A fourth term Labour government will invest in skills rather than buildings, enforce the responsibility to work if people can, and give local public servants more freedom to manage, according to Liam Byrne, chief secretary to the Treasury and the minister for public service reform.

He combined his outline of a shift in emphasis for Labour with a fierce attack on David Cameron’s claims of a “broken Britain” – comparing his stance to Ronald Reagan’s assault on “welfare queens” in the US in the 1970s.

Mr Reagan was determined to dismantle Lyndon Johnson’s “Great Society” programme, Mr Byrne said, inventing the myth of a woman with 80 names and 30 addresses claiming welfare under every alias.

The myth “inspired a movement that started with a call to responsibility and ended by ignoring every cry for help,” he said – with claims of “broken Britain” and “broken communities” in practice an insult to communities hit by the sharp end of globalisation.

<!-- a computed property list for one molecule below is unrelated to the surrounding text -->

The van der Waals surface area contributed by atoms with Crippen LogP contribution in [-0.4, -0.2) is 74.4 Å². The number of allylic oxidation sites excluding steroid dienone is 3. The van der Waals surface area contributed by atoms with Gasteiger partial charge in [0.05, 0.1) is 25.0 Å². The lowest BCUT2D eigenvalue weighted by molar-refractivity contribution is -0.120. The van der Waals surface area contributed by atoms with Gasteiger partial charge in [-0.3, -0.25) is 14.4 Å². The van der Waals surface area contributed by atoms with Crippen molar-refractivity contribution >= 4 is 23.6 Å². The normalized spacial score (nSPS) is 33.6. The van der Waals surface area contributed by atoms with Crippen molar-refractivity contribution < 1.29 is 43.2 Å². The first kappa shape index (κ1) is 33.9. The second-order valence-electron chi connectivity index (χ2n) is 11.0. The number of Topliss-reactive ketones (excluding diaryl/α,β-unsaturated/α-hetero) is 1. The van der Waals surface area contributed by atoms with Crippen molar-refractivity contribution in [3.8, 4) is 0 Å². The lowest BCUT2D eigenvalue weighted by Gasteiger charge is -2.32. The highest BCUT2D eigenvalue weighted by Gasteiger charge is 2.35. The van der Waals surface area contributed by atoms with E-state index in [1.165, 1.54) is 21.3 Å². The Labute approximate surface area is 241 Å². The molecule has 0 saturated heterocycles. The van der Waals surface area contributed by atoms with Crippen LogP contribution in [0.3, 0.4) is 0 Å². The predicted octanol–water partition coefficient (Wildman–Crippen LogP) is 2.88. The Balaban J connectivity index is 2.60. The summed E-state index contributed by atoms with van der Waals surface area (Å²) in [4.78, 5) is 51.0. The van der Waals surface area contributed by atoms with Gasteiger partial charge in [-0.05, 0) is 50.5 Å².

Such places still believe in “the great British value of playing by the rules” Mr Byrne said in a lecture to the think tank Progress.

And under a fourth Labour term “individual responsibility must be the bedrock on which we build” to help poor places, “especially the responsibility to work if you can”.

More investment must go into skills rather than buildings as it is “people, not buildings” which “regenerate a community”.

Local areas should be allowed to decide which agency leads in tackling local problems, while initiatives such as the Social Investment Wholesale Bank can help the voluntary sector raise funding.

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